george grombacher 0:02
Leffler This is George G. And the time is right welcome today’s guest strong and powerful Nick Trost. Yo, Nick, are you ready to do this?
Nik Tarascio 0:08
Absolutely happy to be here.
george grombacher 0:10
All right, let’s go. Nick is a pilot. He is the CEO of Vinciguerra. Air Services. They’re a company specializing in aircraft sales, maintenance at private, private charter services. He’s also the author of own your own plane. It costs less than you think. Nick, excited to have you on. Tell us a little about your personal life’s more about your work, why you do what you do.
Nik Tarascio 0:33
Man Oh, man, that’s a big question. Personal life so very much involved in music. As you can tell by I don’t know if this is actually going to be a video cast. But the guitars hanging on the wall are pretty good indication. See, I’ve personally it’s a lot of spending time and self development, trying to figure out how to be optimal self Get out of my own way. A lot of thinking about when I’m the conduit, what can I create? Right? I think a lot of people come in with a vision for I want to build some particular thing. I like to see what things want to become on their own. So whether that’s music, the business, just allowing things to kind of take their own shape. I know it’s a little bit abstract. But that’s generally how I see myself in the world is I actually don’t like to know the answer. A little bit like watching a movie.
george grombacher 1:23
I appreciate that. How long have have you been cognizant of that of letting things develop on their own?
Speaker 2 1:32
Um, you know, I think I didn’t realize that that was what I liked. So I suffered it for a long time growing up, I was like, Why is everything always taking a left turn? And then I was like, oh, it’s because I want it to take a left turn, I actually really need that to be intrigued and interested in to be in flow.
george grombacher 1:51
Yeah, it’s an interesting thing. I know that I have a really hard time letting things come to me, I hear that all the time, you got to let things come to you. I’m like, No, I, I want to go do the thing. So it’s taken me a long time to sort of figure that out. And then to be able to step back and give something that space or the air, it’s kind of breathe a little bit.
Speaker 2 2:09
Exactly. I mean, and again, the business is a good example of that, for me in it. It’s my parents business. So I grew up in a flight school. It really was my dad’s dream to build this thing. And when I stepped in, it was kind of a lesson in that because it wasn’t something that I had the vision for it was, how do I help his dream turn into whatever it’s supposed to grow up to be? And that was kind of the unintentional lesson. And it was that I tried to force my hand that like, I want it to be this or I want it to be that, instead of sitting with and going, well, who are you? Who are you as a business. And I think that’s been even in, you know, writing songs is a great way of doing that. It’s like, I can try to make something and say, This is my fingerprint. And this is my style. Or I can pick up a guitar and say, What sounds do you want to make today? What do you have to share?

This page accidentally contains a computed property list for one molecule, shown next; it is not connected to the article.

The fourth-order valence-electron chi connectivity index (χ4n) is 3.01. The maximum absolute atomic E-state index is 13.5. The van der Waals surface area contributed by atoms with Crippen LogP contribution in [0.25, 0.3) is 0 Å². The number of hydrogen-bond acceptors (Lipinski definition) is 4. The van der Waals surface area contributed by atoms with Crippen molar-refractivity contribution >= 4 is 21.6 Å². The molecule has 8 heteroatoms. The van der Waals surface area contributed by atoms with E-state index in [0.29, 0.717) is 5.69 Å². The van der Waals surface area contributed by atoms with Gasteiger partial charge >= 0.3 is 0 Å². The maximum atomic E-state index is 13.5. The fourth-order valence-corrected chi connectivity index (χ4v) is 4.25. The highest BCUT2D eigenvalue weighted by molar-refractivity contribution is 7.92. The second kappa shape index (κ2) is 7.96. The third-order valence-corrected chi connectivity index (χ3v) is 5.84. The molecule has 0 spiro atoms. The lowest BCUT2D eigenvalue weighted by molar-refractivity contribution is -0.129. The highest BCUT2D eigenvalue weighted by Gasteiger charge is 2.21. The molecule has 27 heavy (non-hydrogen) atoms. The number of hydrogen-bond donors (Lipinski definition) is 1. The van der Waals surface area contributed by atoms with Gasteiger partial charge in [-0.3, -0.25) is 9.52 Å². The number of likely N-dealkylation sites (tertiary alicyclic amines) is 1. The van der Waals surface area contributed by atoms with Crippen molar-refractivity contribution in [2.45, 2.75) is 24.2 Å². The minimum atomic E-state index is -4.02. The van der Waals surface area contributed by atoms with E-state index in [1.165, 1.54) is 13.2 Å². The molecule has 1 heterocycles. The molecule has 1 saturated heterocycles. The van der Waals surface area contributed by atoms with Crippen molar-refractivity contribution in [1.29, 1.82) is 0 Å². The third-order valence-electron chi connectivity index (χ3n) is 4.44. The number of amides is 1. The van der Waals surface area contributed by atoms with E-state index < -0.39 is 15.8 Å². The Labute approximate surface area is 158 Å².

george grombacher 2:57
I think that that’s a great, great way to think about it and look at it. Because yeah, I can’t imagine that in artistic endeavor, like writing a song, it’s going to be super effective when you manufacture it too hard.
Speaker 2 3:11
That’s exactly right. That’s exactly right. And you could feel it, you can feel the difference between someone who forced their hand versus someone who’s and many, many amazing artists have said this, they go I finished the song and I realized I don’t even know where that came from. Because it didn’t come from me.
george grombacher 3:26
Yeah, you you invite the muse. It’s as Steven Pressfield would, would would would call it to come in and and sort of CO create with you exactly. Like it. So parallels between flying an airplane and playing guitar. Are there any
Speaker 2 3:44
everything so you know, when when I got into flying originally, like when you start any flying and ever, it’s really about looking out the window and just kind of flying visually in you know, you look at the ground and all that. But as you come more experienced pilot, a lot of people go on to get into your mind, you got to trust the instruments. And if she could already hear the parallel here, but it was always like no matter what happens in your in the clouds, and you think like it, what’s on the other side of this? Can we even handle it? Where are we going, you just have to keep going back to trust your instruments. And I think I found the same thing in playing music and playing guitar was you just have to go back to the fundamentals. When things get hard, you don’t know what to do. And when you’re in a live performance situation, and something takes a left turn. Again, you just gotta go back to trusting the instruments, all those things we trained for, and we do, we trained for everything. But what I’ve noticed is in the same way, I’ve watched people in an airplane like this is a pretty crazy story. There’s this guy, Bob Hoover, he was one of the world’s top test pilots. He was the guy that would like fly new military aircraft that had never been flown before knowing full well it was probably going to crash because it just had never been and he was like pushing it to the envelope, seeing when it stalls and when it breaks and all that stuff. And he has survived more airplane crashes than just about anybody He said, That’s what he was doing for a living. And they said, Bob, how do you do it? And he said, I fly the airplane as far into the crash as possible. And I think there’s something to be said for that some people let go of the wheel well, before, you know, they still have authority, they still have the ability to have an influence, but they already see some negative outcome and throw their hands up and give up. And so I think that’s been an amazing lesson is like, no matter what happens, no matter how scary the circumstance in front of you may seem, you fly the damn thing as far into the crash as possible. Maybe it’ll work out, maybe you’ll find a clearing, maybe you’ll be able to get the engines to start again, or whatever situation is going wrong for you. And I think it’s the same thing for music. Have you ever watched someone make a mistake on stage and they pause and they freeze, and then they go, and they run off the side of the stage. Versus Hey, there’s a moment have a little fun with the audience, this moment to play a little and show them like, I’m such a professional, I don’t even care if my guitar falls off with me, which has happened, by the way. It’s like now I have another opportunity to interact with the audience. And they go, Wow, I feel so lucky to be at this show where that thing happened. And I got to watch someone roll with it. They created a really special experience. So I think I live life on those two parallels. And that’s something I’ve always seen between the two is, it is a performance. In both cases, whether you’re in a cockpit or you’re, you’re on a stage.